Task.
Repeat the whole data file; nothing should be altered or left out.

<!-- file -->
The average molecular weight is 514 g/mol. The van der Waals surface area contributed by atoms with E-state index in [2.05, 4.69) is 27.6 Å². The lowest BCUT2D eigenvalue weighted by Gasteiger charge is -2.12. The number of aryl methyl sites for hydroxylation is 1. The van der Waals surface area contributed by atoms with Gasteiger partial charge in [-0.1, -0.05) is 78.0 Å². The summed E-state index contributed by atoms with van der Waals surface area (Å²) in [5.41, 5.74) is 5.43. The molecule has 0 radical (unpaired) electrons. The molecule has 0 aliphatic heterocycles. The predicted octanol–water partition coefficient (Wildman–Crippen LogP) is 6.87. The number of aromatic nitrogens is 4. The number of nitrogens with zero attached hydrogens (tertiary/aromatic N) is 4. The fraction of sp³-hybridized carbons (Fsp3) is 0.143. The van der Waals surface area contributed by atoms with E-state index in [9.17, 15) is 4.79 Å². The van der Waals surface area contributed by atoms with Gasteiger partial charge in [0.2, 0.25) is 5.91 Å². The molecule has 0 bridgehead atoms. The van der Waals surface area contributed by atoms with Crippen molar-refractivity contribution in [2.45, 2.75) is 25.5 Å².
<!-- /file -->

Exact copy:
The average molecular weight is 514 g/mol. The van der Waals surface area contributed by atoms with E-state index in [2.05, 4.69) is 27.6 Å². The lowest BCUT2D eigenvalue weighted by Gasteiger charge is -2.12. The number of aryl methyl sites for hydroxylation is 1. The van der Waals surface area contributed by atoms with Gasteiger partial charge in [-0.1, -0.05) is 78.0 Å². The summed E-state index contributed by atoms with van der Waals surface area (Å²) in [5.41, 5.74) is 5.43. The molecule has 0 radical (unpaired) electrons. The molecule has 0 aliphatic heterocycles. The predicted octanol–water partition coefficient (Wildman–Crippen LogP) is 6.87. The number of aromatic nitrogens is 4. The number of nitrogens with zero attached hydrogens (tertiary/aromatic N) is 4. The fraction of sp³-hybridized carbons (Fsp3) is 0.143. The van der Waals surface area contributed by atoms with E-state index in [9.17, 15) is 4.79 Å². The van der Waals surface area contributed by atoms with Gasteiger partial charge in [0.2, 0.25) is 5.91 Å². The molecule has 0 bridgehead atoms. The van der Waals surface area contributed by atoms with Crippen molar-refractivity contribution in [2.45, 2.75) is 25.5 Å².